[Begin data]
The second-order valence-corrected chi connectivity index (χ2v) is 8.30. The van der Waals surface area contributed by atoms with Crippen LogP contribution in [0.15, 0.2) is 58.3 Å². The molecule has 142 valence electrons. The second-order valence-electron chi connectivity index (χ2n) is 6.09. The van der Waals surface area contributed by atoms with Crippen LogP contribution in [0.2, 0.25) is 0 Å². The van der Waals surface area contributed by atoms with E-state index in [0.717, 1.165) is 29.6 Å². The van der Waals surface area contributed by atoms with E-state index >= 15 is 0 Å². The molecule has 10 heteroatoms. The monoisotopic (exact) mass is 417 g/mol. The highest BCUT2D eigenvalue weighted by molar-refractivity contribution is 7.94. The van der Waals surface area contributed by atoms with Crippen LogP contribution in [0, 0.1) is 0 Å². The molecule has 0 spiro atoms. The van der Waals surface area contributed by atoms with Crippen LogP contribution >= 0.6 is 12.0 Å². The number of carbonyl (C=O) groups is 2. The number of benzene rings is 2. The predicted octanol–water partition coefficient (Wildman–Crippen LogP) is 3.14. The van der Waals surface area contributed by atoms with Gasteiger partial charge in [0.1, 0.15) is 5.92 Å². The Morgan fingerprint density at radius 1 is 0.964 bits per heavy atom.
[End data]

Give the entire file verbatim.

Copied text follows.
The second-order valence-corrected chi connectivity index (χ2v) is 8.30. The van der Waals surface area contributed by atoms with Crippen LogP contribution in [0.15, 0.2) is 58.3 Å². The molecule has 142 valence electrons. The second-order valence-electron chi connectivity index (χ2n) is 6.09. The van der Waals surface area contributed by atoms with Crippen LogP contribution in [0.2, 0.25) is 0 Å². The van der Waals surface area contributed by atoms with E-state index in [0.717, 1.165) is 29.6 Å². The van der Waals surface area contributed by atoms with E-state index >= 15 is 0 Å². The molecule has 10 heteroatoms. The monoisotopic (exact) mass is 417 g/mol. The highest BCUT2D eigenvalue weighted by molar-refractivity contribution is 7.94. The van der Waals surface area contributed by atoms with Crippen LogP contribution in [0, 0.1) is 0 Å². The molecule has 0 spiro atoms. The van der Waals surface area contributed by atoms with Crippen LogP contribution >= 0.6 is 12.0 Å². The number of carbonyl (C=O) groups is 2. The number of benzene rings is 2. The predicted octanol–water partition coefficient (Wildman–Crippen LogP) is 3.14. The van der Waals surface area contributed by atoms with Gasteiger partial charge in [0.1, 0.15) is 5.92 Å². The Morgan fingerprint density at radius 1 is 0.964 bits per heavy atom.